So, newbie spinner here, and I have no idea how this should look, but this is what I’m getting right now for singles. So, ??? when you measure your twist, it is when plied, folded over, or a straight strand. I have a little spin card to compare. I’m assuming I want to be in the 60 -25 degree range, this is probably a little too loose. Thanks in advance.


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It looks like you are doing great - very even in the sample, and not too tightly plied. Yes, in that range, which is quite broad, but depending on your use you might want less twist (long wools, nice for lace) or more twist (shorter wools or harder wearing items, as in socks). A lot depends on how the yarn looks after finishing, which means soak the sample in hot water and let it dry to check out the fluff factor. Some like their yarn with a more relaxed twist, and others prefer it to look very coiled. You can see the purple sample yarn printed on the card has roughly a 40 degree angle of twist. Overtwisting can make yarn ropey. There is a lot to learn about how to insert the twist that will result in a yarn that you like, which is what I’m getting the feel of myself. Knitting or crocheting or weaving a sample will tell you quite a bit about what you might want to adjust. The density of the yarn depends on additional factors, such as type of fiber and crimp, preparation, style of spinning, whether or not smoothing is being done. Those are just a few considerations but it looks like you are up and running just fine. Also, I started to answer you about Spin de Fleece on the other thread but my answer went away, so until the Moderator answers, just consider setting a fun goal for yourself and work on that each day of the Tour de France (following their schedule). Participation is posting our progress and cheering ourselves on. You could set several short goals or a longer one but the idea is challenge and fun rather than yardage or speed.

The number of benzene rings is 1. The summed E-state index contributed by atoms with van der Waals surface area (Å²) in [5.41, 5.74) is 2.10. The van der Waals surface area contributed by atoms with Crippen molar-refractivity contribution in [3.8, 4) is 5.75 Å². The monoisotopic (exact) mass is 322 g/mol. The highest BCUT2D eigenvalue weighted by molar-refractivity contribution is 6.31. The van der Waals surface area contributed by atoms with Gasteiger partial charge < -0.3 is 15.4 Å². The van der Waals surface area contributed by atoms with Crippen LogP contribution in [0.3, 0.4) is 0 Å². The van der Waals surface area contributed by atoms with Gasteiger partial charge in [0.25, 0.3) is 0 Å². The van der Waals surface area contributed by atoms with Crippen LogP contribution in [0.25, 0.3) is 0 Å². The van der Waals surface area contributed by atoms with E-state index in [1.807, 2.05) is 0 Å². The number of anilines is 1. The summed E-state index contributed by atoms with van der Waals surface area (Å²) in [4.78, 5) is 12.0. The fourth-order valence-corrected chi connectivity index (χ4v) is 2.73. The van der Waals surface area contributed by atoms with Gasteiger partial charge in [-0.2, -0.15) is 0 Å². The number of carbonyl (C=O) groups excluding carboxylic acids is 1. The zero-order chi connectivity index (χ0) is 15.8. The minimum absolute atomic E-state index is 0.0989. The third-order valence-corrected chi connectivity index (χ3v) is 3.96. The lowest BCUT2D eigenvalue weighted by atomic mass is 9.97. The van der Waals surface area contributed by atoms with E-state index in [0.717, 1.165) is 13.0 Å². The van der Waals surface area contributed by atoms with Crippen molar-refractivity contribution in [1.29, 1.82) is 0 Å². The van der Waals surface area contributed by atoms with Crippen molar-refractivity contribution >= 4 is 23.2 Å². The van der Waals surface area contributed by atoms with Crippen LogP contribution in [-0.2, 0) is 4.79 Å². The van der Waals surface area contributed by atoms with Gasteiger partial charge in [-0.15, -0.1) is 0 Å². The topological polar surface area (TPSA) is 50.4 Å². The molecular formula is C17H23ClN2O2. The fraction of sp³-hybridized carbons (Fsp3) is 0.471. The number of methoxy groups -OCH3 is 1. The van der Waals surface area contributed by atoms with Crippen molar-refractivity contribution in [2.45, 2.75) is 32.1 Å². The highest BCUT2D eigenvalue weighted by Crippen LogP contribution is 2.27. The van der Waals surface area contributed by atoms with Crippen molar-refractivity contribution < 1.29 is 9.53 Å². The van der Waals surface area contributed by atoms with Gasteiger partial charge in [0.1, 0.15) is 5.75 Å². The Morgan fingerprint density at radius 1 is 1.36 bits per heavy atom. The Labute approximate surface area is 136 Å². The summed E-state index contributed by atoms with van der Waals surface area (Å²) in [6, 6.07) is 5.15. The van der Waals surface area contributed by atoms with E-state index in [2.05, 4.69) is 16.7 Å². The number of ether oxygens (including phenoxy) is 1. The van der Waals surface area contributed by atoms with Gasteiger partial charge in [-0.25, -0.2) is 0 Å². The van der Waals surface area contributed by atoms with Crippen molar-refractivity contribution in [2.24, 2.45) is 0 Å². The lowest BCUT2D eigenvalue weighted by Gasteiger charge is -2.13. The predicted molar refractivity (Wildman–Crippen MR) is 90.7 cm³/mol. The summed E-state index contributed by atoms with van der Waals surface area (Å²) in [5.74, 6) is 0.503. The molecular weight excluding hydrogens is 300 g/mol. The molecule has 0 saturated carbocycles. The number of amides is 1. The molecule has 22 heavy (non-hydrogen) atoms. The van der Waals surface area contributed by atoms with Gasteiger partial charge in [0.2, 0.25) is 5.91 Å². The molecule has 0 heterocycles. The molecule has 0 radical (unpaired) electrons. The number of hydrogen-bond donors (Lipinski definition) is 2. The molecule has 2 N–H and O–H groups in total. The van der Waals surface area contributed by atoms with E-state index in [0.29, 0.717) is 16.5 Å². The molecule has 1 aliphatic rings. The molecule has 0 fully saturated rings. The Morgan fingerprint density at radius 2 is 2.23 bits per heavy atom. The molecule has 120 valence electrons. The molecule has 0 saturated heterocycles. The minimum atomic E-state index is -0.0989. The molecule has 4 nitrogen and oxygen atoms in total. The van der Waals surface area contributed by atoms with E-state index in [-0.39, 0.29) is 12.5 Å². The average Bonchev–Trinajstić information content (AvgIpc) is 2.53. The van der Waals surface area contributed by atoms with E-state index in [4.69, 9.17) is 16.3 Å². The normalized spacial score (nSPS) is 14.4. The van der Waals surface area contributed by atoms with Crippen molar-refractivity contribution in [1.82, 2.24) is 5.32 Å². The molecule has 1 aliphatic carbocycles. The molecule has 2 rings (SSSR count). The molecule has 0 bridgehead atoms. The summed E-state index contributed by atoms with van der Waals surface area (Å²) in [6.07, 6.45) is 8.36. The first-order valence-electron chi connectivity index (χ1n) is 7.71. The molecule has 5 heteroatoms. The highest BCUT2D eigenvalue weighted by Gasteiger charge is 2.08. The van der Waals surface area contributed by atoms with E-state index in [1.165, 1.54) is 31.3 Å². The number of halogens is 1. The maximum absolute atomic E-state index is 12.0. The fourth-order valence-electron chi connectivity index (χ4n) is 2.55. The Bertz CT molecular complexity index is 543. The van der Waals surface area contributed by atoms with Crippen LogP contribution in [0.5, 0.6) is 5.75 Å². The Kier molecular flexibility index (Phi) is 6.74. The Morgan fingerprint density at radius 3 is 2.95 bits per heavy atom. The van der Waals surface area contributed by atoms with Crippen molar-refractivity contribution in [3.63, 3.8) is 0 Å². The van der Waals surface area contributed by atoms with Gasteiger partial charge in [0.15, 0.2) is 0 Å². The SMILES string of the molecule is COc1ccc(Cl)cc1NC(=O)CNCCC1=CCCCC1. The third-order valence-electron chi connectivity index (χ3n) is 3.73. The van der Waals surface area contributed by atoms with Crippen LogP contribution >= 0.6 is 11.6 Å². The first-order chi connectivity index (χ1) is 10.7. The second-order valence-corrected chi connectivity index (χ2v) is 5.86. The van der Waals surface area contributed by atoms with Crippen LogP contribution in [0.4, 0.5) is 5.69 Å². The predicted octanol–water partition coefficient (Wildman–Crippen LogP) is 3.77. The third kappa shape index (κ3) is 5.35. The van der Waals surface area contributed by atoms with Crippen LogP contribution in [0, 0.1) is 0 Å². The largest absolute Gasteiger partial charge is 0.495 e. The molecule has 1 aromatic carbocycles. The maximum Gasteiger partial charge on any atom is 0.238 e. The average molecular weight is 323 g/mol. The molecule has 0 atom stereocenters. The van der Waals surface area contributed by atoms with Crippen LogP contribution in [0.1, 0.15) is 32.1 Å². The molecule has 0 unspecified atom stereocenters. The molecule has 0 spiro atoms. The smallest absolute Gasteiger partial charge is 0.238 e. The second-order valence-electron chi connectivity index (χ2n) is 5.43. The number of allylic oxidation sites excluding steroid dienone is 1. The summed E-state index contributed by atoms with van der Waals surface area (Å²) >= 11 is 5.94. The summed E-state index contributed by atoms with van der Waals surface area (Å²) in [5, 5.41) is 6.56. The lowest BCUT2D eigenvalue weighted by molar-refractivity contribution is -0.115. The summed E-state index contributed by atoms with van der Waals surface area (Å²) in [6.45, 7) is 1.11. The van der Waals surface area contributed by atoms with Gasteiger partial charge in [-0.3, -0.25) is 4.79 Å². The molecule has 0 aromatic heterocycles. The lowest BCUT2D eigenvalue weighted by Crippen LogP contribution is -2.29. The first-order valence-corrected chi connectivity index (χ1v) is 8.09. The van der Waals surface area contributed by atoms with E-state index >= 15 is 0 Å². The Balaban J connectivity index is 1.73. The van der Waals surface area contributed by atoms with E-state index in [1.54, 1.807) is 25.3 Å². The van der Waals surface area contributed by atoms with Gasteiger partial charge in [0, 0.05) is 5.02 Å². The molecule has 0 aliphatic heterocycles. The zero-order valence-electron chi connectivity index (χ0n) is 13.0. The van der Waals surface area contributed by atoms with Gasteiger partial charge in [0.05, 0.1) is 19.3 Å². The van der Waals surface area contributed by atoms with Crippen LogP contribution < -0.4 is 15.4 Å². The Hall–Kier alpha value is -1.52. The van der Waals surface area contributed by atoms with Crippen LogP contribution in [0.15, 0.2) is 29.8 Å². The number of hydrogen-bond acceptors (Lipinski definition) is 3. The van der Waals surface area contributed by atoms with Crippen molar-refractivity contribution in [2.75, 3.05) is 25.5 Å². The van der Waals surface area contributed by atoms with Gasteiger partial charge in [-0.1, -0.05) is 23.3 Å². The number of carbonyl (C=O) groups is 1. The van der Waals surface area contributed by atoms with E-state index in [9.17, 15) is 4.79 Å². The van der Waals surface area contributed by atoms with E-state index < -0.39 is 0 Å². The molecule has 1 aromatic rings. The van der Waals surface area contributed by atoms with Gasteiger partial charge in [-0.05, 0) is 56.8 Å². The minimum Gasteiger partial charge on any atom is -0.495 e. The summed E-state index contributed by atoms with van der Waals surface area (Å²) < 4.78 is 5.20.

Thank You @Carlota, TDF sounds interesting, too. I’m glad I don’t have to start with a fresh fleece and all that prep work. Not ready for all that !

Wow, @Carlota answered your questions so well that I have nothing to add. She is a fount of knowledge when it comes to fiber info! I second her comment about how you learn much from actually using the yarn you’ve spun. Knitting my first handspun scarf was both immensely rewarding and insightful. It wasn’t terribly long, but it inspired me to spin yarns I could create projects with. You’ll love it!